Furthermore, the invention can take the form of a computer program product accessible from a computer-readable medium providing program code for use by or in connection with a computer or any instruction execution system. For the purposes of this description, a computer-usable or computer readable medium can be any apparatus that can contain, store, communicate, propagate or transport the program for use by or in connection with the instruction execution system, apparatus or device.
The medium can be an electronic, magnetic, optical, electromagnetic, infrared, or semiconductor system (or apparatus or device) or a propagation medium. Examples of a computer-readable medium include a semiconductor or solid state memory, magnetic tape, a removable computer diskette, a random access memory (RAM), a read-only memory (ROM), a rigid magnetic disk and an optical disk. Current examples of optic disks include compact disk-read only memory (CD-ROM), compact disk-read/write (CD-R/W) and DVD.
A data processing system suitable for storing and/or executing program code will include at least one processor coupled directly or indirectly to memory elements through a system bus. The memory elements can include local memory employed during actual execution of the program code, bulk storage, and cache memories which provide temporary storage of at least some program code in order to reduce the number of times code must be retrieved from bulk storage during execution.
Input/output or I/O devices (including but not limited to keyboards, displays, pointing devices, etc.) can be coupled to the system either directly or through intervening I/O controllers.
Network adapters may also be coupled to the system to enable the data processing system to become coupled to other data processing systems or remote printers or storage devices through intervening private or public networks. Modems, cable modem and Ethernet cards are just a few of the currently available types of network adapters.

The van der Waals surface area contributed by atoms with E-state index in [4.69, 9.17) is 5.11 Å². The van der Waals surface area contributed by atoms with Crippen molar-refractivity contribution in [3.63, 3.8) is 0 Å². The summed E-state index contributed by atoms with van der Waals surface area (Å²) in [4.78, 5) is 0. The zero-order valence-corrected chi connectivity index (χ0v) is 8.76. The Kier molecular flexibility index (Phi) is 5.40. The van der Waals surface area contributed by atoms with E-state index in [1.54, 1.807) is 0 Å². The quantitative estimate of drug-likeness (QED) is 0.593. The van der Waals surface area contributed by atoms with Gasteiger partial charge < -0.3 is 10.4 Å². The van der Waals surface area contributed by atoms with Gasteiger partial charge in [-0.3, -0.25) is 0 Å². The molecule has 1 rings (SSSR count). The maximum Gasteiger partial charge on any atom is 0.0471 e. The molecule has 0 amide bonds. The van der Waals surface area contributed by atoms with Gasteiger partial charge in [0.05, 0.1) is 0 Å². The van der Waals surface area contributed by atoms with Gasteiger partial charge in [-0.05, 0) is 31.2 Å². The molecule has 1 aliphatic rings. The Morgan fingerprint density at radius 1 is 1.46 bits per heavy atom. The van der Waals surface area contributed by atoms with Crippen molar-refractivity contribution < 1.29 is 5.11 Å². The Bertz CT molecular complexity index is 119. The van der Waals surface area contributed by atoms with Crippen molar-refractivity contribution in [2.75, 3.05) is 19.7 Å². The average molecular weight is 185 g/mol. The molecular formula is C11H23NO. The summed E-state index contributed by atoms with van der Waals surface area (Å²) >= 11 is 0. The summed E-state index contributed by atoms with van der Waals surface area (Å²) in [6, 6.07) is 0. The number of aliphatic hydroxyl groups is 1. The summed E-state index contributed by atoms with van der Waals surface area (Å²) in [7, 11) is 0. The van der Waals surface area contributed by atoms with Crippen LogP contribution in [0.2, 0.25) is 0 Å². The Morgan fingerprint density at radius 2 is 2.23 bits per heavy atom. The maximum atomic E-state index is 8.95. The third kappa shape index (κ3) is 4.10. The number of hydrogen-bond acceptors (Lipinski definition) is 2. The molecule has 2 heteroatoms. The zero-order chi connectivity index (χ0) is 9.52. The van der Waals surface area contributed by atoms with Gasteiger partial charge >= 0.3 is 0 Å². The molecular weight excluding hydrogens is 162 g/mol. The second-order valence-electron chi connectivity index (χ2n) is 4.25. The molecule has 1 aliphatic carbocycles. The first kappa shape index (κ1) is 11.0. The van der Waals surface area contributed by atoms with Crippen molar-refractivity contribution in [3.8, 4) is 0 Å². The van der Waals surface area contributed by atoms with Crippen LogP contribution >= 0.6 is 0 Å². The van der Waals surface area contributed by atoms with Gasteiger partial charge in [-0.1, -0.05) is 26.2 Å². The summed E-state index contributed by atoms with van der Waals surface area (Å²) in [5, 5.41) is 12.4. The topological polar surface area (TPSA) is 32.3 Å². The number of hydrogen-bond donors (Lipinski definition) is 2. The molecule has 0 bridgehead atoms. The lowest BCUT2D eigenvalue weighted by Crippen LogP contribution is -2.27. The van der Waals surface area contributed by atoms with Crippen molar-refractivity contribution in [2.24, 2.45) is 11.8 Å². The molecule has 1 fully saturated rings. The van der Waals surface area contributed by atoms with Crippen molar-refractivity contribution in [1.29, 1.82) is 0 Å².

Computer system 220 further includes a hard disk 235 for reading from and writing to a hard disk 227, a magnetic disk drive 228 for reading from or writing to a removable magnetic disk 229, and an optical disk drive 230 for reading from or writing to a removable optical disk 231 such as a CD-R, CD-RW, DV-R or DV-RW. Hard disk drive 235, magnetic disk drive 228, and optical disk drive 230 are connected to system bus 223 by a hard disk drive interface 232, a magnetic disk drive interface 233, and an optical disk drive interface 234, respectively. Although the exemplary environment described herein employs hard disk 227, removable magnetic disk 229, and removable optical disk 231, it should be appreciated by those skilled in the art that other types of computer readable media which can store data that is accessible by a computer, such as magnetic cassettes, flash memory cards, digital video disks, Bernoulli cartridges, RAMs, ROMs, USB Drives, and the like, may also be used in the exemplary operating environment. The drives and their associated computer readable media provide nonvolatile storage of computer-executable instructions, data structures, program modules, and other data for computer system 220. For example, the operating system 240 and application programs 236 may be stored in the RAM 225 and/or hard disk 227 of the computer system 220.
A user may enter commands and information into computer system 220 through input devices, such as a keyboard 255 and a mouse 242. Other input devices (not shown) may include a microphone, joystick, game pad, touch pad, satellite dish, scanner, or the like. These and other input devices are often connected to processing unit 222 through a USB (universal serial bus) 246 that is coupled to the system bus 223, but may be connected by other interfaces, such as a serial port interface, a parallel port, game port, or the like. A display device 247 may also be connected to system bus 223 via an interface, such as a video adapter 248. In addition to the monitor, personal computer typically include other peripheral output devices (not shown), such as speakers and printers.
The computer system 220 may operate in a networked environment using logical connections to one or more remote computers 249. Remote computer 249 may be another personal computer, a server, a client, a router, a network PC, a peer device, a mainframe, a personal digital assistant, an internet-connected mobile telephone or other common network node. While a remote computer 249 typically includes many or all of the elements described above relative to the computer system 220, only a memory storage device 250 has been illustrated in